Strike three. No. The rapid growth (and probably rapid evolution, and reproduction etc etc) was not due to the year of the flood, but to the nature of the day.
    Yes, basically everything.
     
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  6. exchemist

    exchemist Well-Known Member

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    I see. So you quote this article as "confirming" something it neither says nor supports. :confused:
     
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  7. Heyo

    Heyo Well-Known Member

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    Well, you are pretty alone with that assumption.
    Your lack of understanding anything scientific is notorious.
     
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  8. dad

    dad Undefeated

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    Look at the bolded bits in the OP. It says growth rates were faster for the creature.
     
  9. dad

    dad Undefeated

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    Or your is. Don't blame me.

    The study does say growth rates were faster. The silly faith based reasons that they think it 'had to have happened' and implications based on these things can be dismissed. Look at the facts. Just the facts.
     
  10. exchemist

    exchemist Well-Known Member

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    "Faster"? Faster than what? I didn't see anything in the article comparing growth rates.
     
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  11. dad

    dad Undefeated

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    Try reading the OP before commenting. Faster than today.
     
  12. exchemist

    exchemist Well-Known Member

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    The article does not say that at all. It just says this extinct species grew "fast". That's all. There is no comparison of its growth rate with any other creature.
     
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  13. Heyo

    Heyo Well-Known Member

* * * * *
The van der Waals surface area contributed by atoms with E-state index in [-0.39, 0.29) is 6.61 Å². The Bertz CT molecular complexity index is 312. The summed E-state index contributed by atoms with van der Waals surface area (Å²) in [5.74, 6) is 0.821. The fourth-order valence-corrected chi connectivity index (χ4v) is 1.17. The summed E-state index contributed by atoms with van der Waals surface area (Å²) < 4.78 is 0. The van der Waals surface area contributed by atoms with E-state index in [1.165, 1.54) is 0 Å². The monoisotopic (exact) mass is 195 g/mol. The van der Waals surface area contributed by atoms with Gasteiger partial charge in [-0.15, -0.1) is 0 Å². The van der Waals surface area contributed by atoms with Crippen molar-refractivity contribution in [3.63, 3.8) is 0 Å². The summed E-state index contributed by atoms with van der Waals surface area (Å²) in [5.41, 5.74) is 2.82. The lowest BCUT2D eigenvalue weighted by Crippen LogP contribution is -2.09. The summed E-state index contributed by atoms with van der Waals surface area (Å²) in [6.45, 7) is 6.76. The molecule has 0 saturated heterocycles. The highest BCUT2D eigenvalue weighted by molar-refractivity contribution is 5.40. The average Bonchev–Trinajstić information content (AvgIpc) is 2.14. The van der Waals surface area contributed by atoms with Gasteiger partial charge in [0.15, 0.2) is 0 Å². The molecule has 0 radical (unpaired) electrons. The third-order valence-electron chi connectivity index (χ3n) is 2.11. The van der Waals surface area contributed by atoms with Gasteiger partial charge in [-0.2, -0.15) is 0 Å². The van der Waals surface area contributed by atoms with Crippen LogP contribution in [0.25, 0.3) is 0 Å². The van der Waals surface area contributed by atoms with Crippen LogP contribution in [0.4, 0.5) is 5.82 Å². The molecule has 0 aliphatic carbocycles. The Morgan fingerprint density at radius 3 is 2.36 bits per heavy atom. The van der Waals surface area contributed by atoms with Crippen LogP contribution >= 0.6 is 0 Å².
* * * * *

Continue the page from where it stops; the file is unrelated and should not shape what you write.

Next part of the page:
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    It says they were fast, not faster, right there in the bolded bits.
     
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  14. dad

    dad Undefeated

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    Never said there was. Focus. But if you have a study for any other creature then post it! The point you seem to miss here is that the creatures studied grew at a faster daily rate then what we see today.
    Seems like a simple concept.
     
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  15. exchemist

    exchemist Well-Known Member

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    The article does not say that, though. It just says this mollusc grew fast. Fast enough for each day's growth to leave a detectable growth ring in the shell.
     
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  16. dad

    dad Undefeated

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    Here is the OP

    ""The ancient mollusk, from an extinct and wildly diverse group known as rudist clams, grew fast, laying down daily growth rings. The new study used lasers to sample minute slices of shell and count the growth rings more accurately than human researchers with microscopes.
    The high resolution obtained in the new study combined with the fast growth rate of the ancient bivalves revealed unprecedented detail about how the animal lived and the water conditions it grew in, down to a fraction of a day.

    "We have about four to five datapoints per day, and this is something that you almost never get in geological history. We can basically look at a day 70 million years ago. It's pretty amazing."

    Surely you can comprehend that the jist of this is that the creatures used to have a fast daily growth rate compared to now?
     
  17. dad

    dad Undefeated

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    And do they grow that fast today? Ha.
     
  18. exchemist

    exchemist Well-Known Member

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    No the jist of it is that because they seem to have had a symbiosis with photosynthetic organisms, they grew by day and not by night, thus creating a pattern of daily growth rings.
     
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  19. exchemist

    exchemist Well-Known Member

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    They are extinct. Read the article.
     
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  20. dad

    dad Undefeated

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    No. You imagine and claim and believe that the rapid growth had to be de to that. I am not interested in your beliefs, just the facts.